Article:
Daffodil Day celebrates 30 years of growing hope

Thursday 25 August, 2016

5-year cancer survival increased by 20%

Cancer Council's much-loved Daffodil Day will turn 30 tomorrow, coinciding with three decades of significant advancements towards a cancer-free world.

The Victorian 5-year survival rate has increased by 20%, up from 47% in 1986 to 67% in 2013.

We have seen ground-breaking research discoveries, treatment advances, and prevention game-changers in cancer over the past 30 years, said Cancer Council Victoria CEO Todd Harper.

"Thanks to the generosity of millions of Australians, a diagnosis of cancer is a very different experience with a much-improved prognosis than it was in 1986. Over the past 30 years, Cancer Councils have contributed over $830 million to cancer research nationally," Mr Harper said.

Some cancers have seen significant increases over the past 30 years thanks to investment in research and treatment. Five-year survival rates are now up around 90% for some cancers, including melanoma which has a survival rate of 89% (up from 85% in 1986), thyroid cancer now at 98% (up from 93% in 1986) and uterine cancer up to 86% (up from 77% in 1986).

Mr Harper said that through public awareness campaigns, more effective diagnosis techniques, targeted treatment options and world-class research, more people than ever are living long after cancer.

"We've come a long way in the fight against cancer, however there's still much to do and we need the support of Victorians more than ever. With more people being diagnosed and living longer after a cancer diagnosis there is an increasing need for support services for survivors."

While there is good news, Mr Harper said there are also high mortality cancers that have seen little improvement in survival, and focused investment is urgently needed.

"Victorians diagnosed today with a high mortality cancer have a less than 30% chance of being alive in five years. For some, it's as low as 7%. Funds raised through Daffodil Day enable Cancer Council Victoria to fund world-class research projects, including into these high mortality cancers."

Victorian Parliamentary Secretary for Health, Mary-Anne Thomas said the generosity of Victorians on Daffodil Day is supporting more people than ever to survive cancer.

"Funds raised over 30 years have supported Victorians with cancer and led to world leading breakthroughs in cancer care and treatment, but we know more still needs to be done to find a cure and save more lives."

"That's why the Andrews Labor Government has set an ambitious target of saving 10,000 lives from cancer in the next 10 years as part of our Victorian cancer plan 2016-2020."

Milestones in the fight against cancer since Daffodil Day kicked off in 1986 include:


After years of intense lobbying, and standing up against the tobacco industry, the Tobacco Act was introduced. In a world-first, it created VicHealth to replace tobacco sponsorship of sport and arts with health promotion messages. In 1989 the Government made history by passing the first-ever private member's Bill to implement a ban on print advertising of tobacco and tobacco products. In Victoria, the daily adult smoking rate is now below 13%, down from 21% in 1998.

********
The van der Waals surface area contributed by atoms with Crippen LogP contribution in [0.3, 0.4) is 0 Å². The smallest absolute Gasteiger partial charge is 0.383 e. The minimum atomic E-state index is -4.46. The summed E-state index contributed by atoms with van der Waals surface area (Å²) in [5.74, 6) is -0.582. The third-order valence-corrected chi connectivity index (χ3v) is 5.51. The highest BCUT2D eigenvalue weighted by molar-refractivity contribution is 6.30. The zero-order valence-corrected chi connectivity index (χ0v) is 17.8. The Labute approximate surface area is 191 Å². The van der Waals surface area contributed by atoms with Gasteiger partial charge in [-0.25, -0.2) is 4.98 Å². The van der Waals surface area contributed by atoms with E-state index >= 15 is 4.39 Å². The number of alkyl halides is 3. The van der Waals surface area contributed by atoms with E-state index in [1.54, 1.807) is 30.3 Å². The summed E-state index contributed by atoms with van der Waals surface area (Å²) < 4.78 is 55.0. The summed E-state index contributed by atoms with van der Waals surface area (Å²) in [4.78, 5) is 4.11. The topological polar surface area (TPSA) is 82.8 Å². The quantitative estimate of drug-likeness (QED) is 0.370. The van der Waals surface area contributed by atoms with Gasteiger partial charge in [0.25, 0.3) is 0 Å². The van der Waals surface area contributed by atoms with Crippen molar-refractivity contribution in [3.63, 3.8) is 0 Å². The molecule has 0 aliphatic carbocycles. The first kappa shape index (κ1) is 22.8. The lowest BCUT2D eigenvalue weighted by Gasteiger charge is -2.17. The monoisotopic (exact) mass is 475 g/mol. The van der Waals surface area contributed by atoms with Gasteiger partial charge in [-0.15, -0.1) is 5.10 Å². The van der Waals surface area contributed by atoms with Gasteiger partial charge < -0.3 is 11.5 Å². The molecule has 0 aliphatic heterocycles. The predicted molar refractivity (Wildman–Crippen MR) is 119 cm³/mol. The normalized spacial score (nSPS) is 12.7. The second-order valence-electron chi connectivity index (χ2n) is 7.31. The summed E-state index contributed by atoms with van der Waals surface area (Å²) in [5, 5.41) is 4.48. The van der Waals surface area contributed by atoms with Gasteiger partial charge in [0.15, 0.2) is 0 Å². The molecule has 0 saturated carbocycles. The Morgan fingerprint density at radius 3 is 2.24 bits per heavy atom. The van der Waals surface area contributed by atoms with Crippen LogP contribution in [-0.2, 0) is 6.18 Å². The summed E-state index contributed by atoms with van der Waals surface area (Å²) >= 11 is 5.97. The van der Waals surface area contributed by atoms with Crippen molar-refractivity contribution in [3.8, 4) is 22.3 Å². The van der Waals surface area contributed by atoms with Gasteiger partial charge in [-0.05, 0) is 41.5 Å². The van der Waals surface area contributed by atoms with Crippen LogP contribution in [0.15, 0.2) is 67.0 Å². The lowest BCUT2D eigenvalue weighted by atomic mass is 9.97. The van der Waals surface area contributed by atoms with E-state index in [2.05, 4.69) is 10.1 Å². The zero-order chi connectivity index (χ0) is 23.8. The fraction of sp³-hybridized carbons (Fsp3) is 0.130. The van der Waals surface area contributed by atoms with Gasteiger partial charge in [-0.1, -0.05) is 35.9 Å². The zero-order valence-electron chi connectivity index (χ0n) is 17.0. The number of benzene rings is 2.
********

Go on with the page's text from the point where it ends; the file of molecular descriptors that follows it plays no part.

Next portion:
Past president of Cancer Council Australia, Professor Ian Frazer, and Dr Jian Zhou create a world-first human papilloma virus (HPV) vaccine. To date, over 6 million doses of the Gardasil vaccine has been given to girls and young women across the country. Rates of cervical cancer have fallen by 57% and deaths have declined by 68%.


Cancer Council Victoria launch the Cancer Connect program, which has now trained 350 volunteers across Victoria to provide peer support across many different types of cancer. Last year, support was provided by 118 trained peers across 39 cancer types to 527 people affected by cancer.


Victorian Professor Donald Metcalf's ground-breaking work in colony stimulating factors (CSFs) was honoured by the Cancer Council, which had supported his research for more than 50 years. At least 20 million people worldwide are estimated to have received CSFs as part of cancer treatment.


SunSmart celebrates 30 years educating the community about sun protection. More than 103,000 skin cancers were prevented in Victoria between 1988 and 2003 and more than 1000 deaths averted since the Slip! Slop! Slap! campaign began. Incidence rates for melanoma have declined in both men and women, particularly those who have grown up in the SunSmart era.


From 1 January, solariums are banned in Victoria following campaigning from Cancer Council over many years.

About Cancer Council Victoria & Daffodil Day

Cancer Council Victoria is a non-profit organisation and has been leading the fight against all cancers for 80 years. We focus on cancer research, patient support, cancer prevention and advocacy. To speak to our experienced cancer nurses, call Cancer Council 13 11 20 for support and information.

This year, Cancer Council's flagship fundraising event Daffodil Day will take place across Australia on Friday 26 August.

People are encouraged to show they care by purchasing Daffodil Day merchandise from one of the 220 Daffodil Day sites across Victoria. They can also make a donation via www.daffodilday.com.au or by calling 1300 65 65 85.

Updated: 25 Aug, 2016